Through 2012, there have been some wonderful articles by my colleagues on all sorts of things Bond. Just for posterity, and to place the responses I’ve made all in one place, I’ve re-posted them here. I updated a few items, shortened others, but mostly my comments remain unchanged. Purely for the folk that love this venerable movie series as much as I do.
James Bonds (inspired by Ruth’s Discussing the Enduring Appeal of James Bond)
- Sean Connery – of course and without question for me.
- Daniel Craig – he’s worth all of the acclaim he’s gotten.
- Timothy Dalton – the one who has risen the most in the role in my estimation.
- Pierce Brosnan – dropped some, chiefly for the last two films as Bond.
- Roger Moore – I’ve picked on him a lot, but at least there’s The Spy Who Loved Me.
- George Lazenby – had the most difficult shoes to fill, yet ended up in the best story.
- Tracy Di Vicenzo (Diana Rigg, On Her Majesty’s Secret Service) – like Connery, my Brit Avenger will never topped.
- Pussy Galore (Honor Blackman, Goldfinger) – the first Bond girl I ever fell for.
- Vesper Lynd (Eva Green, Casino Royale) – like Dalton, a performance that’s only risen.
- Electra King (Sophie Marceau, The World is Not Enough) – the best and surprising thing in this poor Bond film.
- Wai Lin (Michelle Yeoh, Tomorrow Never Dies) – again, the best thing in the film and who upstaged Brosnan throughout.
- Auric Goldfinger (Gert Fröbe, Goldfinger) – the guy who set the villain standard and template for the entire franchise.
- Drax (Michael Lonsdale, Moonraker) – really underrated personality in the villain role, and with the best voice.
- Kamal Khan (Louis Jourdan, Octopussy) – polish and style that made for a more than worthy Bond opponent.
- Ernst Stavro Blofled (Charles Gray, Diamonds Are Forever) – out of all of those who’ve played the Blofeld, he had the most and best lines.
- Alex Trevelyan (Sean Bean, Goldeneye) – next to Drax, the most under appreciated bad guy on the list.
✵ I’ve already covered the song segment here.
Bond Henchmen (inspired by Fogs’ Top Ten Bond Villain Henchmen)
- Red Grant (Robert Shaw, From Russia With Love) – without question, the most plausible, most realized henchman in the whole series, in my book. He’s also the only one to have ever killed Bond (at least in the pre-title sequence ).
- Oddjob (Harold Sakata, Goldfinger) – a sheer and formidable presence, if there ever was one. And never uttered a word of dialogue. He didn’t need to.
- Fiona Volpe (Luciana Paluzzi, Thunderball) – I don’t know why this one is regularly omitted. The first female character as a true henchman* that could stand her ground in every scene she had with Sean Connery.
- Xenia Onatopp (Famke Jansen, Goldeneye) – what Fogs said.
- Jaws (Richard Kiel, The Spy Who Loved Me, Moonraker) – at 7’2″, the largest presence of here; but dropped some by helping Bond in Moonraker (something Red Grant would never do).
- Fatima Blush (Barbara Carrera, Never Say Never Again) – I don’t care this wasn’t part of the official series, Barbara and Connery make the movie. She’s a absolute hoot, in a good way .
- Gobinda (Kabir Bedi, Octopussy) – I’d forgotten how much and how well I enjoyed this nefarious underling in the film, primarily through sheer physicality and presence.
- Baron Samedi (Geoffrey Holder, Live and Let Die) – what Fogs said.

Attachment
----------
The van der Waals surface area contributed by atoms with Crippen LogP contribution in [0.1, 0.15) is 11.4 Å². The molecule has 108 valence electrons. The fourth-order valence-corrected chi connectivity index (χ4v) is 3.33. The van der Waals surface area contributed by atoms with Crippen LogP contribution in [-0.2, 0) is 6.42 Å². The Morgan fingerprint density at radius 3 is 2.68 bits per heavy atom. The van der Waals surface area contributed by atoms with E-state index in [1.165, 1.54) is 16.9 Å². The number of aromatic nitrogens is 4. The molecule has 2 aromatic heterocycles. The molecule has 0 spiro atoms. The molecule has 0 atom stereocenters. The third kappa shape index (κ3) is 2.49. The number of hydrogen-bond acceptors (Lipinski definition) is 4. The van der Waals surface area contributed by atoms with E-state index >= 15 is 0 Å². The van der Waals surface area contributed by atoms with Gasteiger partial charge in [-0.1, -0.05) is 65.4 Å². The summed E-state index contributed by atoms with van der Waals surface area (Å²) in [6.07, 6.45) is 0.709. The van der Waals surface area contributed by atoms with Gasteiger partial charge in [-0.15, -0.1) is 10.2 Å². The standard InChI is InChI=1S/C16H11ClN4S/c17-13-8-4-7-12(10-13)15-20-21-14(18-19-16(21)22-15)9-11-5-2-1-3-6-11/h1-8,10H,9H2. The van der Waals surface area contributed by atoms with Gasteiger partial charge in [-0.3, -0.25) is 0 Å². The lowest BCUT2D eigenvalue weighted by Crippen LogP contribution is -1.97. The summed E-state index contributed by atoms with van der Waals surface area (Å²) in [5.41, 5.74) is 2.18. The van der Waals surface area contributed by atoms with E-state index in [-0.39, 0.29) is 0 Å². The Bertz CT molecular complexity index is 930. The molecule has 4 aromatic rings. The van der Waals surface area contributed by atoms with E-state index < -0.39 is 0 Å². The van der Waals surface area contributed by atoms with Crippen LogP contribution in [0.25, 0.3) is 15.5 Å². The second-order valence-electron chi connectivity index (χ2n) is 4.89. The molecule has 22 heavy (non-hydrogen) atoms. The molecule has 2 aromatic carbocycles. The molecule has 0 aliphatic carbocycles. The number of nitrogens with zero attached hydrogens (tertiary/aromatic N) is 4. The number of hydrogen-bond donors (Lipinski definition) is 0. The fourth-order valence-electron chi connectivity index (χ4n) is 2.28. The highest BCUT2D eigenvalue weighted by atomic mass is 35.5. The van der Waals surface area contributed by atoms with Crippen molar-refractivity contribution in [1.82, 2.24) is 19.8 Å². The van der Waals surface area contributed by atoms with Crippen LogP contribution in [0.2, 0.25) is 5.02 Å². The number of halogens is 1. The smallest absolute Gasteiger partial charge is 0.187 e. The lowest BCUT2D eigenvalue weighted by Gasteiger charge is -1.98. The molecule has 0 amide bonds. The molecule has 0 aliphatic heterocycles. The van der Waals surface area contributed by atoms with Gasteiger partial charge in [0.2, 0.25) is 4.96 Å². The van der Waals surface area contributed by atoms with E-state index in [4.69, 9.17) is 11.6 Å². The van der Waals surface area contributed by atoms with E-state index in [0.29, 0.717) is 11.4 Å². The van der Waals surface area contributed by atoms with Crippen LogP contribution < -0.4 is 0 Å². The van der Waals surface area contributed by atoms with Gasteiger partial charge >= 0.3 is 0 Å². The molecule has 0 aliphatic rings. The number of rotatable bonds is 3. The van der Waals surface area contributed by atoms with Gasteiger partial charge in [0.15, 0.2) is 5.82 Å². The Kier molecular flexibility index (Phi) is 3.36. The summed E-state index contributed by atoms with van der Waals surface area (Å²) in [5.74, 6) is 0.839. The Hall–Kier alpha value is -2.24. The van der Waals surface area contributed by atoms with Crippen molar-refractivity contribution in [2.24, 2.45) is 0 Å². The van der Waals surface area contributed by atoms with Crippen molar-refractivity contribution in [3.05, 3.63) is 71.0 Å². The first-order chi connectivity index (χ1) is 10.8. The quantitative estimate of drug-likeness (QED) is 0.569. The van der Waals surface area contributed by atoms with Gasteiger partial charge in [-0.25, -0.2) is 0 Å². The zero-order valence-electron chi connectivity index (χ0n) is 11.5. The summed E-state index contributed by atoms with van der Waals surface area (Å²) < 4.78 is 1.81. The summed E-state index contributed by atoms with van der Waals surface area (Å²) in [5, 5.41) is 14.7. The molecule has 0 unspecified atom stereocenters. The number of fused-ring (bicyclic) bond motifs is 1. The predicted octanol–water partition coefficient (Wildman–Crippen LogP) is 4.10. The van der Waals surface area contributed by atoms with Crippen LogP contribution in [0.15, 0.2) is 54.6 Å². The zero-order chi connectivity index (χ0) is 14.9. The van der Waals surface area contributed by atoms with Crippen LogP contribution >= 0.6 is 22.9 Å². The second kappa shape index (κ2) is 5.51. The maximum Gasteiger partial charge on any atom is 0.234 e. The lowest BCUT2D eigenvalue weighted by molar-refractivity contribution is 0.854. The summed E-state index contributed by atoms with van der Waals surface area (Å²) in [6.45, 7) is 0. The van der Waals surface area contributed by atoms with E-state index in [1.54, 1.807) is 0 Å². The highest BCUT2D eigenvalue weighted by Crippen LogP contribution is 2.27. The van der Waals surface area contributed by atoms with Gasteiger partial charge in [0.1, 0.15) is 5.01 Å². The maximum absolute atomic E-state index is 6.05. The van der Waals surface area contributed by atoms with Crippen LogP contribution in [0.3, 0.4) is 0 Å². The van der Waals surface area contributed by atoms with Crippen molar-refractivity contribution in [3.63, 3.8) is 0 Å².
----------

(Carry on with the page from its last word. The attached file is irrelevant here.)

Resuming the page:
- May Day (Grace Jones, A View to a Kill) – besides the fine theme song, she’s the only woman worth watching in this, my lowest rated, Bond film.
- Zao (Rick Yune, Die Another Day) – again, one of the few things I admire in my second lowest-rated Bond film.
* I consider Rosa Klebb (Lotte Lenya) to be the villain in ‘From Russia With Love’ and shouldn’t be lumped in this category.
Bond Pre-Title Sequences (inspired by JKM’s Top Five James Bond Pre-Titles Sequences)
- From Russia With Love – it has to be the one that started the whole pre-titles sequence in a Bond movie (with the most unexpected result: Bond’s death).
- Goldfinger – the first one I ever saw and a sequence that tells a wonderful short and exciting spy story in and of itself.
- Goldeneye – awesome and spectacular introduction for the new Bond, and one that holds the key to the villain of the tale.
- Casino Royale – another splendid introduction for the new Bond actor that set the tone for the broodier and more brutal paradigm shift in the series.
- The Spy Who Loved Me – what JKM said.
Bond Villain Headquarters (inspired by JKM’s Top Five Bond Villain Headquarters)
- Blofeld’s Volcano HQ in You Only Live Twice (1967) – it’s the best. Bar none (and low-cost, energy-efficient heating provided).
- Piz Gloria in On Her Majesty’s Secret Service (1969) – a real place, and the Swiss still make a mint off of the visitors who come there because of the movie.
- Crab Key lair in Dr. No (1962) – really underrated headquarters for a Bond villain. Go back and look at it again, if you don’t believe me.
- Kentucky stud farm in Goldfinger (1964) – large property, nicely appointed, with moving floors and fixtures (with jail cells and poison gas, if needed). And it’s a stud farm. Get it?
- Atlantis in The Spy Who Loved Me (1977) – what JKM said.
Bond Cars (inspired by JKM’s Top Five James Bond Cars)
- Aston Martin DB5 – Goldfinger (1964), From Russia With Love (1963), Goldeneye (1995), Tomorrow Never Dies (1997), Casino Royale (2006), Skyfall (2012): still the car for all of the 50 years of James Bond. Looked good then, looks great now.
- Lotus Esprit S1 – The Spy Who Loved Me (1977): what JKM said.
- Toyota 2000GT Roadster – You Only Live Twice (1967): I had a long guilty lust for this car once I laid eyes on it (since I mistakenly thought I could actually get one).
- Ford Mustang Mach 1 – Diamonds Are Forever (1971): the other car that I once thought I could actually get my hands on.
- Aston Martin DBS V12 – Casino Royale (2006), Quantum of Solace (2008): okay, the car I’ll settle for today (especially for its med kit ;-)).